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Abstract: To date, the empirical support for the use of social story interventions for children with Asperger syndrome (AS) is small. The purpose of this study was to examine the effects of individualized social story interventions on the social behavior of three children with AS. Using a multiple-baseline-across-participants design, social stories were implemented, and direct observations of the participants' identified target behaviors were conducted three times per week during unstructured school activities (e.g., recess). Data revealed an increase in the social behavior of two of the three participants when the treatment was implemented. Unfortunately, maintenance of target behaviors was not observed. These data provide some initial support for the use of social stories to teach social skills to children diagnosed with AS. However, failure to demonstrate skill maintenance and poor results for one participant highlight possible limitations of the social story intervention and suggest a strong need for further research. Recommendations for future research endeavors and the potential benefits of social story interventions are discussed.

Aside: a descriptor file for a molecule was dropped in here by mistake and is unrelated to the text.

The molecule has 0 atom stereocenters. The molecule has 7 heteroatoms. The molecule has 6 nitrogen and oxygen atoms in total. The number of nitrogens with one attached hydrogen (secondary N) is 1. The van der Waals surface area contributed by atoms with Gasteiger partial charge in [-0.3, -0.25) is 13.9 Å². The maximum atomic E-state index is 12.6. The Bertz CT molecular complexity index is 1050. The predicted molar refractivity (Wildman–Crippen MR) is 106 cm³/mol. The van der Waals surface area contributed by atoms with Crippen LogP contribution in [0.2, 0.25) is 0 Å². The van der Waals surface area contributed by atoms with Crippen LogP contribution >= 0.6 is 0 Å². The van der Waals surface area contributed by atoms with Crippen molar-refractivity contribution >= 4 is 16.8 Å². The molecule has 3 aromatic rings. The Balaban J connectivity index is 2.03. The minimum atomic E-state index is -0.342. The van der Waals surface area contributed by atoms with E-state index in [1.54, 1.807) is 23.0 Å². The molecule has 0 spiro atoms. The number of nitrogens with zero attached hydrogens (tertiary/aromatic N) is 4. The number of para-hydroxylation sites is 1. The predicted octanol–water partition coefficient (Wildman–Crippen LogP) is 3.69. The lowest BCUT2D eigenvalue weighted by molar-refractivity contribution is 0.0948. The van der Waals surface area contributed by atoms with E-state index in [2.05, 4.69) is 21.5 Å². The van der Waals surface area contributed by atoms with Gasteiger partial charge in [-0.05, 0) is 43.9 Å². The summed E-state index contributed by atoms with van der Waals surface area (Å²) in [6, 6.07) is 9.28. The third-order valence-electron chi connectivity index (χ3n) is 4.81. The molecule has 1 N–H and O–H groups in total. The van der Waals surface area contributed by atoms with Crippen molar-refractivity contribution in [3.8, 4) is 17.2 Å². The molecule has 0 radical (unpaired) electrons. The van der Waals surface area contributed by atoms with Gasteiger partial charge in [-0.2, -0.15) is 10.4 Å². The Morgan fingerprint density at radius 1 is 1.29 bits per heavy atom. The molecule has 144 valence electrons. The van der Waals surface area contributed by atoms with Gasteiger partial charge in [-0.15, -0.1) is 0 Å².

Asperger syndrome (AS) is a relatively new category in autism spectrum disorders (ASD) that has come into more general use during the last 20 years, despite its shared history with autism. Currently, AS is a term used to describe the mildest and highest functioning end of ASD (Atwood, 1998). Similar to autism, AS is characterized by sustained impairments in the use of social skills necessary for meaningful social interactions, as well as the development of a range of restricted behaviors, activities, and asocial interests that dominate the child's life (Volkmar & Klin, 2000). Despite such impairments, children with AS show no obvious delays in cognitive or language development, have generally good prognoses, and often display interests in the social world (Safran, 2001; Volkmar & Klin, 2000; Wing, 2000). Notably, these characteristics are not typically observed in children with autism.